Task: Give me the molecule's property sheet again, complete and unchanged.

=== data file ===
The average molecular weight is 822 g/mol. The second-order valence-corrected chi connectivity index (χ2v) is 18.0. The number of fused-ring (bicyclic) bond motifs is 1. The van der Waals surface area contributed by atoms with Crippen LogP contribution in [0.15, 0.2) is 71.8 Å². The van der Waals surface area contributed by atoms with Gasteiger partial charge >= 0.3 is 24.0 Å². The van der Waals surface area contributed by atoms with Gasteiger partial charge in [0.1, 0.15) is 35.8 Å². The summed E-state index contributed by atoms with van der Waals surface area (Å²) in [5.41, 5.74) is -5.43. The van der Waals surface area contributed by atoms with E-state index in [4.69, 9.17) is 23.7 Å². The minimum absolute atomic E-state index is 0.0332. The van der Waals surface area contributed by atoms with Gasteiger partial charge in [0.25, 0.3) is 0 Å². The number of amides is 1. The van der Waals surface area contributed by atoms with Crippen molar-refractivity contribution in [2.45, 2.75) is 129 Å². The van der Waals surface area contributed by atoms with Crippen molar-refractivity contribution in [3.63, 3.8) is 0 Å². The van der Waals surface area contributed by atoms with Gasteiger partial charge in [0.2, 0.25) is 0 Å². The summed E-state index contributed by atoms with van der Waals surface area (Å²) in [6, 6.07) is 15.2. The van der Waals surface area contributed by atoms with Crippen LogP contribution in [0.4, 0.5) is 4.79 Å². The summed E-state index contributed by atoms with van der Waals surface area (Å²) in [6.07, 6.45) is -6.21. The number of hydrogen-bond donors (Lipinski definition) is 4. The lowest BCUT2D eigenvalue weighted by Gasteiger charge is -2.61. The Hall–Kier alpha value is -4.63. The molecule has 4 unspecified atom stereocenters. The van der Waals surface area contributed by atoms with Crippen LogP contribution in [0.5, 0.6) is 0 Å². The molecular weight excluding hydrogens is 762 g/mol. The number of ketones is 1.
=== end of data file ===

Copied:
The average molecular weight is 822 g/mol. The second-order valence-corrected chi connectivity index (χ2v) is 18.0. The number of fused-ring (bicyclic) bond motifs is 1. The van der Waals surface area contributed by atoms with Crippen LogP contribution in [0.15, 0.2) is 71.8 Å². The van der Waals surface area contributed by atoms with Gasteiger partial charge >= 0.3 is 24.0 Å². The van der Waals surface area contributed by atoms with Gasteiger partial charge in [0.1, 0.15) is 35.8 Å². The summed E-state index contributed by atoms with van der Waals surface area (Å²) in [5.41, 5.74) is -5.43. The van der Waals surface area contributed by atoms with E-state index in [4.69, 9.17) is 23.7 Å². The minimum absolute atomic E-state index is 0.0332. The van der Waals surface area contributed by atoms with Gasteiger partial charge in [0.25, 0.3) is 0 Å². The number of amides is 1. The van der Waals surface area contributed by atoms with Crippen molar-refractivity contribution in [2.45, 2.75) is 129 Å². The van der Waals surface area contributed by atoms with Crippen molar-refractivity contribution in [3.63, 3.8) is 0 Å². The van der Waals surface area contributed by atoms with Gasteiger partial charge in [0.2, 0.25) is 0 Å². The summed E-state index contributed by atoms with van der Waals surface area (Å²) in [6, 6.07) is 15.2. The van der Waals surface area contributed by atoms with Crippen LogP contribution in [0.4, 0.5) is 4.79 Å². The summed E-state index contributed by atoms with van der Waals surface area (Å²) in [6.07, 6.45) is -6.21. The number of hydrogen-bond donors (Lipinski definition) is 4. The lowest BCUT2D eigenvalue weighted by Gasteiger charge is -2.61. The Hall–Kier alpha value is -4.63. The molecule has 4 unspecified atom stereocenters. The van der Waals surface area contributed by atoms with Crippen LogP contribution in [0.5, 0.6) is 0 Å². The molecular weight excluding hydrogens is 762 g/mol. The number of ketones is 1.